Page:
More successful, however, were the talented cast on offer. Though hampered by the writing, they did the best they could do and showcased their talents, despite the limitations on offer to them. Richard Costello was brilliantly brooding as Walter White, with his consistently forlorn nature making him a standout, and with a gorgeous singing voice to boot. Nikki Biddington was woefully underused in her variety of roles, including Jesse, but the time she was on stage was a delight. Natalie Winsor thrilled with the exaggerated characterisations of Tuco, Gus, and Skylar, though each character needed a little bit more fleshing out. The cast was completed by writer Rob Gathercole who was an undoubted standout in his characterisations of several iconic characters. It was his versions of Hank and Soul that provided the most successful on the night, with a great knack for comic timing. It was these characters that left me thinking a more simplified version of the story may have been more beneficial, perhaps telling it from the supporting characters' viewpoint instead?

The opening of act two, condensing the entirety of season three into a fantastic sequence including shadow puppets is a highlight in a show that visually is stronger than its content, with director Andrew Beckett's set design always entertaining with its little secrets, and Matt Hockley's lighting a highlight among the creative elements at play here.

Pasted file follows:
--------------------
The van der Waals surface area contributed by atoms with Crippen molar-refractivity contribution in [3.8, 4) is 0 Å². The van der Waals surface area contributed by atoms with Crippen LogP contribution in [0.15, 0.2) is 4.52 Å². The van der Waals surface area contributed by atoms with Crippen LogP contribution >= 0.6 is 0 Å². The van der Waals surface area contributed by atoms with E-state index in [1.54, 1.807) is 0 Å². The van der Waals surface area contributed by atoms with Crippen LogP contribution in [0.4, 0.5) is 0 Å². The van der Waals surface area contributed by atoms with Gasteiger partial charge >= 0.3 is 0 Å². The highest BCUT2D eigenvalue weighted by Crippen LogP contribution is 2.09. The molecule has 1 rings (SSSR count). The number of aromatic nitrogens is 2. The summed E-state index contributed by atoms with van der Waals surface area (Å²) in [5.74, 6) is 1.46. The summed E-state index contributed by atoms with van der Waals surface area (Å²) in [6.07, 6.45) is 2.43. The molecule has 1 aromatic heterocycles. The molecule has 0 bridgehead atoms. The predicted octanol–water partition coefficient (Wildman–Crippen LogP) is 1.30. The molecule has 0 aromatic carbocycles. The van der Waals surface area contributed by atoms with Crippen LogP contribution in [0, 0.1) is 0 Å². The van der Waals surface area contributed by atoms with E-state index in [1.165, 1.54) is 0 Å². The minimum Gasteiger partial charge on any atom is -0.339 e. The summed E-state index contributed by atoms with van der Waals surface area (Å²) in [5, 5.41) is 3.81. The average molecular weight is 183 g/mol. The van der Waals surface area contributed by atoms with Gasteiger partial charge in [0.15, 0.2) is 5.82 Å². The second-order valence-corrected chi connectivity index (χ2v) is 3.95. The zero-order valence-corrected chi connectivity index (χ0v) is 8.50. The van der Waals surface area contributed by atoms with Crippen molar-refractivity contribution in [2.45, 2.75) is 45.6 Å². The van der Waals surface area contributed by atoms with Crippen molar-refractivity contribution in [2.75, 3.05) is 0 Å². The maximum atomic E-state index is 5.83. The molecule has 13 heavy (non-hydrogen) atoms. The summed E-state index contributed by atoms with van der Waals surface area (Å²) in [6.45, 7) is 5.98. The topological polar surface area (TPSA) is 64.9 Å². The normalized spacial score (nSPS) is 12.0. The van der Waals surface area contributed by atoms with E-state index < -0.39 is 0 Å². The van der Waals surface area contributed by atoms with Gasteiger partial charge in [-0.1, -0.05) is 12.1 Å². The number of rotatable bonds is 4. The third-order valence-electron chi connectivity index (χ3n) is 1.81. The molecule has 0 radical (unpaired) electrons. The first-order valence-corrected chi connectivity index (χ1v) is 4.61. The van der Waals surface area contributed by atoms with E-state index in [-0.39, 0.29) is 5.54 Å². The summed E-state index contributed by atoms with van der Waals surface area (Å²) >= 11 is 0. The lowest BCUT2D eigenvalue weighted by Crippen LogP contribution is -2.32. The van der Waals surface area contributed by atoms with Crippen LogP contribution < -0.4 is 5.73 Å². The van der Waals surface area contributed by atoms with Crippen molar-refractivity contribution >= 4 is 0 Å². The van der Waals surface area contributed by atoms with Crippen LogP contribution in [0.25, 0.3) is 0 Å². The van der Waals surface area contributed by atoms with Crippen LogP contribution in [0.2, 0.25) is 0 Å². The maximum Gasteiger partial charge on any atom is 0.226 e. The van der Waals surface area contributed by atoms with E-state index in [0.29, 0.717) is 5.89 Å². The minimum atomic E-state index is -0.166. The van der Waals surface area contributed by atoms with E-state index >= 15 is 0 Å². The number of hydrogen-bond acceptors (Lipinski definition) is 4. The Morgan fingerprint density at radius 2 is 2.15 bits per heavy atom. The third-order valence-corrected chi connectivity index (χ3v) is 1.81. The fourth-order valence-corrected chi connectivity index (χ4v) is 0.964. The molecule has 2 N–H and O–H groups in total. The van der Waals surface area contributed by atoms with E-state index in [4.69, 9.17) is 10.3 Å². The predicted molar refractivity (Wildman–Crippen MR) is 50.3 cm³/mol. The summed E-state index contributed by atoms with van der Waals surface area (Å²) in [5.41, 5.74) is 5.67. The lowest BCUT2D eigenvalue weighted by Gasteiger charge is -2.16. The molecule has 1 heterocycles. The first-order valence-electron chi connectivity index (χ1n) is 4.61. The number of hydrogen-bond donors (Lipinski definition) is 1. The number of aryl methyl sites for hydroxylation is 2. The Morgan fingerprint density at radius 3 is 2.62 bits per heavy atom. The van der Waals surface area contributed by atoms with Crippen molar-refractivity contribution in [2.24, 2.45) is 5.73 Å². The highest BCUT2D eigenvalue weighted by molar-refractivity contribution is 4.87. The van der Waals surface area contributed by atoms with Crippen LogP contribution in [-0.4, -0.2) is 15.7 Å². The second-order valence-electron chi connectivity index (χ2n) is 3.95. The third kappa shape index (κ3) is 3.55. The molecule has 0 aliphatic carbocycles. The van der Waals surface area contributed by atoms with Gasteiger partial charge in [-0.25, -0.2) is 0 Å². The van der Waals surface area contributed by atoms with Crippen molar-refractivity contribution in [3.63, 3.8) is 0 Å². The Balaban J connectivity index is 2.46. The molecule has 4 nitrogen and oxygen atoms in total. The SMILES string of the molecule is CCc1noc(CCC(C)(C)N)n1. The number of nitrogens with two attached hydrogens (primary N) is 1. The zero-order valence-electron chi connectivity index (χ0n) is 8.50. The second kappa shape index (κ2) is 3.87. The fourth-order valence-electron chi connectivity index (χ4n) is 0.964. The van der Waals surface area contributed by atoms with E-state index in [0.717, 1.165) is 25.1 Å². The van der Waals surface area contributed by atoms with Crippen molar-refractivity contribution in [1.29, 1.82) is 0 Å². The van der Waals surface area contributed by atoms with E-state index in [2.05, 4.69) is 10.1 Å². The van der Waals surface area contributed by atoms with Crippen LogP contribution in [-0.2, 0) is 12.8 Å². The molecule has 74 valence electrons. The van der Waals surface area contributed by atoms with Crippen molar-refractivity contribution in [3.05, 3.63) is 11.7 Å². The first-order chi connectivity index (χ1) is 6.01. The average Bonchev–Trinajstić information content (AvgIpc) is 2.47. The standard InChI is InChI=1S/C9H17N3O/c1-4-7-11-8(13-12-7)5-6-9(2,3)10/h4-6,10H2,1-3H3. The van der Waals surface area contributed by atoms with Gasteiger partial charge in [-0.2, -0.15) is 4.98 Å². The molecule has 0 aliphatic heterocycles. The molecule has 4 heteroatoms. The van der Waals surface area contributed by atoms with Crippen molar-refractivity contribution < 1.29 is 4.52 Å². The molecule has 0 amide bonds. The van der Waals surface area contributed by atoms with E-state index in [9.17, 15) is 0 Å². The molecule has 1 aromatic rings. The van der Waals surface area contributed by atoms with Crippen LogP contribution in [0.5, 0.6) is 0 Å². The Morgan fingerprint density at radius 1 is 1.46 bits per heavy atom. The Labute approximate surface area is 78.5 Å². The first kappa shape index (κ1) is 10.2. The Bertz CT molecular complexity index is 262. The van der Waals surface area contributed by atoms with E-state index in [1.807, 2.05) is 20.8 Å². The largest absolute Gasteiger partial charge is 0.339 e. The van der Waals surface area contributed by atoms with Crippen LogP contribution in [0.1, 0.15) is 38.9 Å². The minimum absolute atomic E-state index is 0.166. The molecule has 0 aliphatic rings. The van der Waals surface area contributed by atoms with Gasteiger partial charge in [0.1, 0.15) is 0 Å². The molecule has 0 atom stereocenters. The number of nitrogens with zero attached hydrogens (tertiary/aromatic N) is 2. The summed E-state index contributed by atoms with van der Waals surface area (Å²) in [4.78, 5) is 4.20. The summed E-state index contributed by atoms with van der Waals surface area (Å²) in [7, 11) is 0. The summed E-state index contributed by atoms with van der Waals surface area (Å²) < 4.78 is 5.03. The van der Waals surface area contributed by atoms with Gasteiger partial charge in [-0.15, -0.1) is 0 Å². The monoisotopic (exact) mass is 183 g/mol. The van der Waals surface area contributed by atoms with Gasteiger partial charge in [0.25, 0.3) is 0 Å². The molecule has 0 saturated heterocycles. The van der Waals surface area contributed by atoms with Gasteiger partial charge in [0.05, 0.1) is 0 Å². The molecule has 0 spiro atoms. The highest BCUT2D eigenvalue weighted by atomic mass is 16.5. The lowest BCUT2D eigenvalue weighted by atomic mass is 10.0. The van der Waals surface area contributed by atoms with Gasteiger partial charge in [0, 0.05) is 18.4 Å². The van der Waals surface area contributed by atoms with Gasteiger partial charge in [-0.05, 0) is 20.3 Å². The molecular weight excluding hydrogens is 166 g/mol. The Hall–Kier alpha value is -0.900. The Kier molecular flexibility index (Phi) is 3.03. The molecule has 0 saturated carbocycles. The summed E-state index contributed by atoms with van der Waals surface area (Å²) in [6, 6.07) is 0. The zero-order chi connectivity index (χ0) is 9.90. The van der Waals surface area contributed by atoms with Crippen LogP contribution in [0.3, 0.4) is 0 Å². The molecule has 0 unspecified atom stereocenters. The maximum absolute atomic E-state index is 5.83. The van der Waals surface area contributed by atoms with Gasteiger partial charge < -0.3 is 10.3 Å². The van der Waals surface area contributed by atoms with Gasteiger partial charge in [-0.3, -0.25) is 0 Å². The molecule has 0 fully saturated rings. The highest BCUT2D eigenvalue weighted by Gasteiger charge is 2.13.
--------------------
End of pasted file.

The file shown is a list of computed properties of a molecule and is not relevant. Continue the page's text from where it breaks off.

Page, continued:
Theatre fans may be entertained by a smattering of musical references throughout with nods to The Book of Mormon and The Phantom of the Opera included amongst its dialogue. There is also a very on-the-nose reference to Andrew Lloyd Webber that perhaps could have used a bit more nuance. In that and other moments that had the potential to be a lot funnier than it actually was, such as when Teeny Weeny Walt breaks character altogether in a foul-mouthed rant, the timing is lost, creating a flawed execution. A little bit more precision and tweaks to the teeniest of words could land a much bigger impact.

While Faking Bad had a great premise and a wealth of materials at its disposal to create a brilliantly hilarious production, unfortunately, it failed to deliver on its promise. With so many jokes falling flat and writing that frustrated in its simplicity, it did a disservice to the wonderful cast that was ready to perform and deserved a much stronger reaction. That’s not to say this show is completely irredeemable with certain ideas and characters creating the blueprint for what could be a much funnier show. My suggestion would be to try and avoid throwing so many ideas together and realise that a few stronger ideas could create a much more cohesive show. Theatre is subjective though, as is humour. It was interesting to look around the audience to see a mix of people failing to laugh and others who clearly enjoyed the show more than I did. As always, I would encourage you to go and make your own mind up and support new shows such as this one. In my own opinion, however, Faking Bad is less meth and more meh.

Faking Bad plays at The Turbine Theatre until 28th October. Tickets from

Photos by Danny Kaan